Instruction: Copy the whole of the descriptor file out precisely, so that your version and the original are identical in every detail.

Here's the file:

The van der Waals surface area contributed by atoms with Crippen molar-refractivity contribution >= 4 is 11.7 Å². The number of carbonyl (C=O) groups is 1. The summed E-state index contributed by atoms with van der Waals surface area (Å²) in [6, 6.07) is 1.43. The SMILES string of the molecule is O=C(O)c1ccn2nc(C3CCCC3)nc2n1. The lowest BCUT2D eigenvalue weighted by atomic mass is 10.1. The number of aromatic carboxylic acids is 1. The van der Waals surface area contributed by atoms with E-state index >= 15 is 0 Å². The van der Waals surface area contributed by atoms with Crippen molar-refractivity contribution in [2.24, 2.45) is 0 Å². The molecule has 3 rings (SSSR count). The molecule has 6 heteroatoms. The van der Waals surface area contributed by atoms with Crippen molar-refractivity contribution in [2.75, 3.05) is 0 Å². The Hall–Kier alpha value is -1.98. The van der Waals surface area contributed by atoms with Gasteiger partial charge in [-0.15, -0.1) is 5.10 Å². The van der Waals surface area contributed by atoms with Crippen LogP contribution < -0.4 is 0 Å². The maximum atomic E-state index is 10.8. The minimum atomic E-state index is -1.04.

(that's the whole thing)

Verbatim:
The van der Waals surface area contributed by atoms with Crippen molar-refractivity contribution >= 4 is 11.7 Å². The number of carbonyl (C=O) groups is 1. The summed E-state index contributed by atoms with van der Waals surface area (Å²) in [6, 6.07) is 1.43. The SMILES string of the molecule is O=C(O)c1ccn2nc(C3CCCC3)nc2n1. The lowest BCUT2D eigenvalue weighted by atomic mass is 10.1. The number of aromatic carboxylic acids is 1. The van der Waals surface area contributed by atoms with E-state index >= 15 is 0 Å². The van der Waals surface area contributed by atoms with Crippen molar-refractivity contribution in [2.24, 2.45) is 0 Å². The molecule has 3 rings (SSSR count). The molecule has 6 heteroatoms. The van der Waals surface area contributed by atoms with Crippen molar-refractivity contribution in [2.75, 3.05) is 0 Å². The Hall–Kier alpha value is -1.98. The van der Waals surface area contributed by atoms with Gasteiger partial charge in [-0.15, -0.1) is 5.10 Å². The van der Waals surface area contributed by atoms with Crippen LogP contribution < -0.4 is 0 Å². The maximum atomic E-state index is 10.8. The minimum atomic E-state index is -1.04.